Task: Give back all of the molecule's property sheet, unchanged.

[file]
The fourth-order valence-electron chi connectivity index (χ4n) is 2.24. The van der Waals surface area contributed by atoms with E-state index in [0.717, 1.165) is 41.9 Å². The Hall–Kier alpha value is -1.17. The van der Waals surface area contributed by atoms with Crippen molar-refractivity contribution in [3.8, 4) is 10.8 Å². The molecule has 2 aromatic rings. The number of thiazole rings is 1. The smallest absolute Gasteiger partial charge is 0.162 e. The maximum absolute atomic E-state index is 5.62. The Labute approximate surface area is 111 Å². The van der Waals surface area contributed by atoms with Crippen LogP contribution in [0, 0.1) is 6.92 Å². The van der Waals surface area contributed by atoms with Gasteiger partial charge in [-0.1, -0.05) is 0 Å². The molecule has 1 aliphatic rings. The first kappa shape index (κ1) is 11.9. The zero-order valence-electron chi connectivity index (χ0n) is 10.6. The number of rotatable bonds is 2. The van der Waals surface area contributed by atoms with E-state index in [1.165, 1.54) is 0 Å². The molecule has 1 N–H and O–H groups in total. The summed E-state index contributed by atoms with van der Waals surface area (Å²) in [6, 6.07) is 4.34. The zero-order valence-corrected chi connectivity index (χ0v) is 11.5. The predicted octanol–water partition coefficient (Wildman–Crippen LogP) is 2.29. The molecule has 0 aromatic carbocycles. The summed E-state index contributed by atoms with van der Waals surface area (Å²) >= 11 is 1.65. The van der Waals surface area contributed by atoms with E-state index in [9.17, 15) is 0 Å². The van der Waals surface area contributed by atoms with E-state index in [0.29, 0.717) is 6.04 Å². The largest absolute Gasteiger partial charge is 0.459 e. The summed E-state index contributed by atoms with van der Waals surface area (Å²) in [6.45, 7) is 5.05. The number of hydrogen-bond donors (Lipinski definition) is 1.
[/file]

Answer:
The fourth-order valence-electron chi connectivity index (χ4n) is 2.24. The van der Waals surface area contributed by atoms with E-state index in [0.717, 1.165) is 41.9 Å². The Hall–Kier alpha value is -1.17. The van der Waals surface area contributed by atoms with Crippen molar-refractivity contribution in [3.8, 4) is 10.8 Å². The molecule has 2 aromatic rings. The number of thiazole rings is 1. The smallest absolute Gasteiger partial charge is 0.162 e. The maximum absolute atomic E-state index is 5.62. The Labute approximate surface area is 111 Å². The van der Waals surface area contributed by atoms with Crippen LogP contribution in [0, 0.1) is 6.92 Å². The van der Waals surface area contributed by atoms with Gasteiger partial charge in [-0.1, -0.05) is 0 Å². The molecule has 1 aliphatic rings. The first kappa shape index (κ1) is 11.9. The zero-order valence-electron chi connectivity index (χ0n) is 10.6. The number of rotatable bonds is 2. The van der Waals surface area contributed by atoms with E-state index in [1.165, 1.54) is 0 Å². The molecule has 1 N–H and O–H groups in total. The summed E-state index contributed by atoms with van der Waals surface area (Å²) in [6, 6.07) is 4.34. The zero-order valence-corrected chi connectivity index (χ0v) is 11.5. The predicted octanol–water partition coefficient (Wildman–Crippen LogP) is 2.29. The molecule has 0 aromatic carbocycles. The summed E-state index contributed by atoms with van der Waals surface area (Å²) >= 11 is 1.65. The van der Waals surface area contributed by atoms with E-state index in [9.17, 15) is 0 Å². The van der Waals surface area contributed by atoms with E-state index in [0.29, 0.717) is 6.04 Å². The largest absolute Gasteiger partial charge is 0.459 e. The summed E-state index contributed by atoms with van der Waals surface area (Å²) in [6.45, 7) is 5.05. The number of hydrogen-bond donors (Lipinski definition) is 1.